web analytics

Biden Wants US Taxpayers to Fund the Ukraine War for a Decade

Yet another “forever war” seems to be in the offing.

President Joe Biden can’t get Congress to pony up aid to Ukraine whenever he asks. Legislators fell for that gag early on, but they just aren’t buying it now. Consequently, Biden is going after the assistance to Kyiv as a funding fait accompli by signing a ten-year binding agreement with Ukraine’s President Volodymyr Zelensky guaranteeing US military and other aid. Ostensibly, Biden plans to establish a predictable flow of arms and other assistance to bolster Ukraine’s ability to stop and defeat Russia.

Long-Term Ukraine Funding Will Be a Tough Sell

Biden wants to eliminate the speedbump congressional skeptics in the House of Representatives placed in the way of his quick-fix funding of Ukraine with a foreign assistance package for Ukraine, Israel, and Taiwan. However, the real and not-so-veiled reason Biden, the man without a strategy, wants to lock in aid is to hobble former President Donald Trump from reducing or eliminating military and financial assistance to Ukraine if Trump is elected in November.

The idea is not new. “The Biden administration and its European allies are laying plans for long-term military assistance to Ukraine to ensure Russia won’t be able to win on the battlefield and persuade the Kremlin that Western support for Kyiv won’t waver,” The Wall Street Journal reported in August 2023. Nonetheless, committing the American taxpayers to a decade-long obligation to support Ukraine without any concept of what the money is attempting to accomplish is not a recipe for success with US lawmakers.

That is precisely what the latest White House scheme intends. Now, in the third year that the courageous Ukraine armed forces have been battling the invading Russian hordes, the conflict has wrought devastation and death in Eastern Ukraine. However, there has not been one word from the Biden administration on how the American taxpayers’ dollars are going to win the day for Kyiv.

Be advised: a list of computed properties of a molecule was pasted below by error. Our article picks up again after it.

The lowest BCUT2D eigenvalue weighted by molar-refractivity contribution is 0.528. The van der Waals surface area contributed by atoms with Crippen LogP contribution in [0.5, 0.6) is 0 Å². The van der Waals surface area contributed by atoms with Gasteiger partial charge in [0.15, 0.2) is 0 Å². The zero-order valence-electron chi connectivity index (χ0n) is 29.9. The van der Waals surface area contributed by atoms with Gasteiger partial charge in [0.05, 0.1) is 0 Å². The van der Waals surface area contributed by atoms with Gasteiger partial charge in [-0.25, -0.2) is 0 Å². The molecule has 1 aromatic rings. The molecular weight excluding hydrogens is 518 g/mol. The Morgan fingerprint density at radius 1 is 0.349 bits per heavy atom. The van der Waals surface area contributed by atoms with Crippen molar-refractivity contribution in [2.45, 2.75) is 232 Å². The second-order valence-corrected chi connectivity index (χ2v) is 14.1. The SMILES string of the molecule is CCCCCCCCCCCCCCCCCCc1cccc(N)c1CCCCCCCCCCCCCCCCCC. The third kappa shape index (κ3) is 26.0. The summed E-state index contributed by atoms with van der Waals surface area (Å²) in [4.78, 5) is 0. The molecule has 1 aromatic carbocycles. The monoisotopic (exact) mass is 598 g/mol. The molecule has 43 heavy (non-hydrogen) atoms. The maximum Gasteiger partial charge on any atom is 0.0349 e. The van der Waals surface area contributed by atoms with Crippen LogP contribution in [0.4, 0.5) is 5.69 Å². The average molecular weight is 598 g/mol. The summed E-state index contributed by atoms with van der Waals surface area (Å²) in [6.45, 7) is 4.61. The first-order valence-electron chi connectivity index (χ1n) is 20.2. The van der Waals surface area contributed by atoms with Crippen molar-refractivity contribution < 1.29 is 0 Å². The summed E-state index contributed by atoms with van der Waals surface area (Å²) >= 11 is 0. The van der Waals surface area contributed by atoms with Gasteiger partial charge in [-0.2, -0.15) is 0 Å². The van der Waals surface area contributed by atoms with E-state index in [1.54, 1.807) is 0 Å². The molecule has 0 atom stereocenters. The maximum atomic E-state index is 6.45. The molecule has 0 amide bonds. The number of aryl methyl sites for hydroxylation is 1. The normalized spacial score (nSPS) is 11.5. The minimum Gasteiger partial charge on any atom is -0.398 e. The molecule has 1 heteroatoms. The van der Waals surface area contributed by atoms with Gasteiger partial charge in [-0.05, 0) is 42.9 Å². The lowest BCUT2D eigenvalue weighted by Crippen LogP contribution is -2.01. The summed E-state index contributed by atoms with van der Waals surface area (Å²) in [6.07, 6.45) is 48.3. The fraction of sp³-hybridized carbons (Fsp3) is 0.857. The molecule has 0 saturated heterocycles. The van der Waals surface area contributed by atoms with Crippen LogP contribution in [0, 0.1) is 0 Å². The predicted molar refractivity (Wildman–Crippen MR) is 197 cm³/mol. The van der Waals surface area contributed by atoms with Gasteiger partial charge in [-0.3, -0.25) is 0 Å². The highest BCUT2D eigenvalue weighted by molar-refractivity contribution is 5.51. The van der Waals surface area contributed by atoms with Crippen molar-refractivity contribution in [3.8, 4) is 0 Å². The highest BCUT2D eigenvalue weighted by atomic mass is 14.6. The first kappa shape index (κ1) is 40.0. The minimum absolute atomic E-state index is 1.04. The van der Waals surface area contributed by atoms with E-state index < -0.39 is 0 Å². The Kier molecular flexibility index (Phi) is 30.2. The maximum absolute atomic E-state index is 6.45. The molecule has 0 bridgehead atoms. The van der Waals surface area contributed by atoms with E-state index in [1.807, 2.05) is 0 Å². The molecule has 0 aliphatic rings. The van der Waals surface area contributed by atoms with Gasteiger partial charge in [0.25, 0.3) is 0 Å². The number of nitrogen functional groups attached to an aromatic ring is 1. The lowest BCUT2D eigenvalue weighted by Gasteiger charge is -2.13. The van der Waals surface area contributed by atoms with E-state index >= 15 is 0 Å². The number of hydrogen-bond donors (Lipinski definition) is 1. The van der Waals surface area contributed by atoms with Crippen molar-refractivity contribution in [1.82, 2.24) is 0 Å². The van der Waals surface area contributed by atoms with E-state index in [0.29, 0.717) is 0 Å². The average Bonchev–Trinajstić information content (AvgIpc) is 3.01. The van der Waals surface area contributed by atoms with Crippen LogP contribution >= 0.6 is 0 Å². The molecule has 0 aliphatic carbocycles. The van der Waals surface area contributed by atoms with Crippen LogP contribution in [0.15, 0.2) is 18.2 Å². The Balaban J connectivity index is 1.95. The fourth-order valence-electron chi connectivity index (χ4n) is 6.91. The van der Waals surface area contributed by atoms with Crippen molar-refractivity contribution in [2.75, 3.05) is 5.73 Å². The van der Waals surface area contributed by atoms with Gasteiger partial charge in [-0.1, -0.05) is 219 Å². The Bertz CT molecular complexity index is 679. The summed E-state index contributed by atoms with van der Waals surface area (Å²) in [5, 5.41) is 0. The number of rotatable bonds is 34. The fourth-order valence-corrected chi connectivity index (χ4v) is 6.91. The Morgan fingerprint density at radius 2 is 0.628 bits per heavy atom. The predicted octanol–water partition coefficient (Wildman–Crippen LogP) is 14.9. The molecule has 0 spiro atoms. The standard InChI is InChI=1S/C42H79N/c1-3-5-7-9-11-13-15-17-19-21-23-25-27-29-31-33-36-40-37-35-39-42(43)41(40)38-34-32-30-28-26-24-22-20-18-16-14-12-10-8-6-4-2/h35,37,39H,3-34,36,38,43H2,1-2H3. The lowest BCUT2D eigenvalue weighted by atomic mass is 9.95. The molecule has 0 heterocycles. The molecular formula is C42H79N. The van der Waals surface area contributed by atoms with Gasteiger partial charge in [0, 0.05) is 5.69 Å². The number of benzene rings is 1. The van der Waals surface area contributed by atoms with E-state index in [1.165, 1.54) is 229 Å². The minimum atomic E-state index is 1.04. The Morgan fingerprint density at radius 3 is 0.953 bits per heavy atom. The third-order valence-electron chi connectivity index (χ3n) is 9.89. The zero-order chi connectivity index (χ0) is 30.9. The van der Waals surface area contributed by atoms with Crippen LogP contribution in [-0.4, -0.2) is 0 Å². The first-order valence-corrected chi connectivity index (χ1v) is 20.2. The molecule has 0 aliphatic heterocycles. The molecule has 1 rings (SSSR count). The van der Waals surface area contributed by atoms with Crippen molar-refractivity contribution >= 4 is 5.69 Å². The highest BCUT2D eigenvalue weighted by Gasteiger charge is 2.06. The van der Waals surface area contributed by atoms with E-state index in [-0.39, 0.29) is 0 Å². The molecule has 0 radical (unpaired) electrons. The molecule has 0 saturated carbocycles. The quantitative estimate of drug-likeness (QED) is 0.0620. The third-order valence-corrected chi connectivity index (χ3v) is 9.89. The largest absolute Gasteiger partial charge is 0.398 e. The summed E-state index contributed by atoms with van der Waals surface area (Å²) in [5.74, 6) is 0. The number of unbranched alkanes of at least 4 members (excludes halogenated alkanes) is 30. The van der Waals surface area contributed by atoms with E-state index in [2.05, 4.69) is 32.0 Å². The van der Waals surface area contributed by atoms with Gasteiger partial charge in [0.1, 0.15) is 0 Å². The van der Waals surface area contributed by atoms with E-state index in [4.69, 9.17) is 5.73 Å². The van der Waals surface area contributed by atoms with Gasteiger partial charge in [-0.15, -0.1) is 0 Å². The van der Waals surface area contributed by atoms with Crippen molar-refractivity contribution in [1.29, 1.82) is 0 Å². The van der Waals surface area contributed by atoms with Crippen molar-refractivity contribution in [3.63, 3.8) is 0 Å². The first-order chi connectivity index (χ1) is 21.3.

“As long as it takes” is Biden’s only explanation for what the future portends for a US commitment. Recent reports from the Ukrainian front lines are not encouraging, even if they aren’t quite hopeless. “Russian forces made confirmed advances near Chasiv Yar and Avdiivka and in the Donetsk-Zaporizhia Oblast border area,” according to an Institute for the Study of War dispatch from May 1.

President Zelensky’s plight is easy to understand, and his outreach to the US for military help cannot be faulted. The opportunity for Kyiv to ice a long-term agreement with the US for a sustaining aid package could not be more appealing. As the German Press Agency (DPA) explained:

“Ukrainian President Volodymyr Zelensky on Sunday said that Kiev and Washington were working on a bilateral security agreement, part of his ongoing effort to ensure his war-torn country receives long-term support. ‘We are already working on a specific text…Our goal is to make this agreement the strongest of all,’ said Zelensky in his evening video address.”

The problem with the ten-year aid pact is that it looks a lot like an extended foreign military assistance treaty. President Biden cannot finalize that level and purpose of military aid without an appropriation and authorization from Congress. If the White House thought getting the recent $60 billion Ukraine foreign assistance supplemental appropriation passed was a challenge, obligating the US Government for ten years will be an even higher bar.

Saddling Future Presidents With Biden’s Deal?

“But ultimately a key purpose in locking such a long-term deal in would be to keep it immune from potential interference by a future Trump administration,” ZeroHedge observed. Suppose former President Trump wins back the presidency in November. In that case, the Biden effort to inoculate aid to Ukraine from any action by the new president may be out of time for Congress to take action. Furthermore, Biden’s gambit to prevent the next president from undoing a long-term agreement with significant budgetary impact will be an unpopular move with House congressional leaders and is surely headed for troubled waters. If Congress believes what Biden proposes should be handled as a treaty, that will require in accordance with Article 2, Section 2 of the Constitution a two-thirds vote of the Senate. If there is a next President Trump, he is the US chief executive and should not be stymied by the questionable decisions of his predecessor.

The views expressed are those of the author and not of any other affiliate.

Read More From Dave Patterson

Latest Posts

Want Fries with That? – C5 TV

Join the C-5 Panel as they investigate what happened to the dollar menu at fast food establishments and why it...

Joe Biden Upstaged at Morehouse

President Joe Biden upped his campaign game this past week, focusing on black voters. Not only did he address the...

Headlines – Breaking News

Michael Cohen Admits Stealing From Trump Organization A shocking day in the Trump trial carousel. “Donald Trump’s...

Biden’s Waffle House – C5 TV

Dive in or walk away - Biden refuses to make a decision on the Israel-Hamas conflict. [roku-ad align="center"...